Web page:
Friday, 24 April 2009

Actor Network Theory and Cultural Studies

Joost van Loon introduces us to some key issues from Latour to mark the introduction of a new reading group at NTU.

Bruno Latour’s Reassembling the Social has been given quite considerable attention across the social sciences. It is a provocative and somewhat controversial book that has a tendency to polarize opinions (see for example contrasting book reviews on the Space and Culture blog.) Apart from controversies, the book has also lent itself to considerable misinterpretation, which, sadly, reflects a longer history within social sciences as failing to properly engage with empirical philosophy.

Whereas ANT has at least been subject to debate within social sciences, it is largely left untouched within media and cultural studies. It is for this reason that we must seek to open up debate around what its underlying empirical philosophy might mean for the ways in which media and cultural studies analyze the world. And this should not be taken as another excursion into methodological debates around ethnography. Instead, it goes at the hart of the implicit philosophical grounding of this subject area. Can it afford to abandon the Cartesian split between res extensa and res cogitans? Can it afford to question the Hegelian optimism that knowledge will engender emancipation? Can it afford to abandon Kant’s sacred vowels that still serve as the principles for a critique of reason, ethics and aesthetics?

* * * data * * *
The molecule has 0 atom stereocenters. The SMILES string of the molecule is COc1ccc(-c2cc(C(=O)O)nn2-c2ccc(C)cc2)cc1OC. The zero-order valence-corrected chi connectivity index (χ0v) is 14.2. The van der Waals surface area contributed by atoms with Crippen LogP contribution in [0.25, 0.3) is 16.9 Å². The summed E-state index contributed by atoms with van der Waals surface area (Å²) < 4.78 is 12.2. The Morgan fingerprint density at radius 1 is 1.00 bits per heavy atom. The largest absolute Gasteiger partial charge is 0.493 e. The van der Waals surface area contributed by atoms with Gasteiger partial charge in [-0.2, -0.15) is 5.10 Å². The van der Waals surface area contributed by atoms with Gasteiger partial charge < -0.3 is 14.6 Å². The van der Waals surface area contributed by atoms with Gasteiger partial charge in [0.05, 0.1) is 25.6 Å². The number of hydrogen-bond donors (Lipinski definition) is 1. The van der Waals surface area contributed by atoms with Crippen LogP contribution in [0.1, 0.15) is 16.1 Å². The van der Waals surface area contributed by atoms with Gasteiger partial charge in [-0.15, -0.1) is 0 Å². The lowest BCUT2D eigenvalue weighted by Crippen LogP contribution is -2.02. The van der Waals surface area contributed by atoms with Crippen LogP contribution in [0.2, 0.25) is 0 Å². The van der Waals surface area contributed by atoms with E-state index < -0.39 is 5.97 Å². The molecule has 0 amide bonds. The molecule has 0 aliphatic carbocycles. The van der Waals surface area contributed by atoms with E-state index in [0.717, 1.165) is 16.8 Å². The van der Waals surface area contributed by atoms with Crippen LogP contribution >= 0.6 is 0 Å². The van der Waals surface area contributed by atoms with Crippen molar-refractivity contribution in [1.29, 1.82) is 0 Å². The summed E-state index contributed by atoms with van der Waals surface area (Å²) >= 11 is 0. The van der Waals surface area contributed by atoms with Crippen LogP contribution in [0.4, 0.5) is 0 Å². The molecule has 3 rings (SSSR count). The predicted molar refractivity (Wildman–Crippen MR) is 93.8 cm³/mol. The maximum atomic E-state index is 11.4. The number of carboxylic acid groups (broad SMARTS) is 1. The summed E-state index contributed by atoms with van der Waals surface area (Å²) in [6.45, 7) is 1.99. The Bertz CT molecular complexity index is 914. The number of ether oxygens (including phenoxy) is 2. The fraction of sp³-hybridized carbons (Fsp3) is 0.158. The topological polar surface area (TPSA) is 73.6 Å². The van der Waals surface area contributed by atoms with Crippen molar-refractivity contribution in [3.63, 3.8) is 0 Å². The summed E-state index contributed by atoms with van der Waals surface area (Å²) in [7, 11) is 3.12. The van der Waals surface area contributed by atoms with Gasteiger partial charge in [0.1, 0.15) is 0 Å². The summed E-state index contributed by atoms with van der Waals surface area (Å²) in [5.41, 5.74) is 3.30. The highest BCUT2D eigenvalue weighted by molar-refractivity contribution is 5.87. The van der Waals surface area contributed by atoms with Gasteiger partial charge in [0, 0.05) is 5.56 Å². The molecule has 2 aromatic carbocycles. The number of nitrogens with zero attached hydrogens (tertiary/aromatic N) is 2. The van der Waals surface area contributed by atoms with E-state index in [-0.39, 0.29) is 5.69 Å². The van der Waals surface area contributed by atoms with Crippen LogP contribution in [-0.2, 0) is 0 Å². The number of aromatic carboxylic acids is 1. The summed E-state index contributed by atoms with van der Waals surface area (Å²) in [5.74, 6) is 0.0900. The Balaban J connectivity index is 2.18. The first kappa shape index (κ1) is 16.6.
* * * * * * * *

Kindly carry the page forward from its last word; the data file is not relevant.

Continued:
The Institute for Cultural Analysis at Nottingham Trent University will host a short series of sessions based on a collective reading of Reassembling the Social which hopefully lead to a fruitful debate about the pros and cons of a different, radically empirical, philosophy, that has its roots in a metaphysics that takes a different turn from the one that has dominated modern thought for the last 300 years.

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